Planning Your Faucet
Pick your location and determine the distance between the closest pre-existing water lines in the home and your outside water faucet installation. Always be sure to shut your water off at the main valve before cutting into any pre-existing water lines. If you're attaching the faucet directly to your home, you can attach a flush-mounted outside faucet. For applications such as showers, exterior sink systems, or for just getting it closer to your garden, you can use a free-standing outside water faucet system.
Outdoor Faucets and Your Climate
The climate conditions where you live will dictate the materials that you need and even some of the techniques for installing your outside water faucet. In warmer climates where the temperature never drops far enough to worry about water freezing in the pipes, it is simple and practical to use a PVC pipe system. This system involves lengths of PVC pipe that connect with smaller pieces into which the lengths are slid. A primer is added to the pipes, and they are glued together with PVC cement. However, if you live in a climate where water freezing in the pipes is a reality or a concern, then the process must be adapted.
Probably the most drastic change is in the faucet or silcock itself. You will need to install a frost-proof sillcock. This type of faucet is from six to twelve inches long and has shut-off valves that are on the inside as well as the outside. This allows the water to be shut off inside the house where the pipe is being kept reasonably warm by the heat in the home. The pipes will also have to be as weather resistant as possible, and usually coated or wrapped in some type of insulation. In extreme weather climates many people choose to use electric heat tape or cable for places where the pipes are exposed. It can be plugged into a normal outlet to keep the pipes from freezing.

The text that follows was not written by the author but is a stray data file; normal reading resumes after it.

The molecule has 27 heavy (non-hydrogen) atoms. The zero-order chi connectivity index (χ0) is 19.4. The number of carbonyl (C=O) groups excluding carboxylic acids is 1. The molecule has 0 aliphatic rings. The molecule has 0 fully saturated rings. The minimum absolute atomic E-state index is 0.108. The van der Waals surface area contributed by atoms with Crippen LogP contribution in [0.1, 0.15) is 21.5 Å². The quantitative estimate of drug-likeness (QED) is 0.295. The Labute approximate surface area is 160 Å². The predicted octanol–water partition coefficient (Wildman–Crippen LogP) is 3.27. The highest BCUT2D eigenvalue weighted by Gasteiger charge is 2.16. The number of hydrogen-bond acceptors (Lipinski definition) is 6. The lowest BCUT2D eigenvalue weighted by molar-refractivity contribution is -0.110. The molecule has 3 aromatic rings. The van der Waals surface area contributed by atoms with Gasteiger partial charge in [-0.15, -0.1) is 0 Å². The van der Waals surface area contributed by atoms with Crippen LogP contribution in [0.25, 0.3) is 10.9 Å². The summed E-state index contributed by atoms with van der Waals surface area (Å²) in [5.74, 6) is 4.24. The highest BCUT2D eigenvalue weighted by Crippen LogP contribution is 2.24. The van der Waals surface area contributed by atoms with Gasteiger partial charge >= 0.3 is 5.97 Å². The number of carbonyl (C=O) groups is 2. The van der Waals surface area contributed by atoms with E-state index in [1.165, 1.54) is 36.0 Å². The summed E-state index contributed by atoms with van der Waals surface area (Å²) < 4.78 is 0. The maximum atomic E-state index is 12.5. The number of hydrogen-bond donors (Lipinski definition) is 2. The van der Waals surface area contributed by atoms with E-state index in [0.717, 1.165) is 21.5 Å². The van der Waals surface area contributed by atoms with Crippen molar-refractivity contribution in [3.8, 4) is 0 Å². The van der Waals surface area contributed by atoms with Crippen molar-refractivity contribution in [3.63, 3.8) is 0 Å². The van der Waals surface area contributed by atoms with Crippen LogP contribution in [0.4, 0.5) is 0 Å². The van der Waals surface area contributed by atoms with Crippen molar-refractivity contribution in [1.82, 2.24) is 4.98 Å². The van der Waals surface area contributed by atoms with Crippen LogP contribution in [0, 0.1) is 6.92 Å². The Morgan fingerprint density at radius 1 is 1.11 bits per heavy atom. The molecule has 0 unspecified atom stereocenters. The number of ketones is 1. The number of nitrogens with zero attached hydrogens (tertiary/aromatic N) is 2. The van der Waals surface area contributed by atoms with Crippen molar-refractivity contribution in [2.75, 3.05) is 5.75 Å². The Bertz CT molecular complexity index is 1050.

Types of Outdoor Faucet Applications
A flush-mount faucet is used by installing a tee in an existing water line and sticking a pipe through the wall. The faucet is then mounted directly to the house. A free-standing outside water faucet will require routing the water from a pre-existing water line with climate-appropriate pipes to a new location where it will need to be supported by a pole, four-by-four timbers, or a decorative column for shower applications. For most other applications, use a four-by-four timber standing on end, buried and cemented into the ground to make it secure. Leave three or four feet of the timber exposed for mounting the faucet.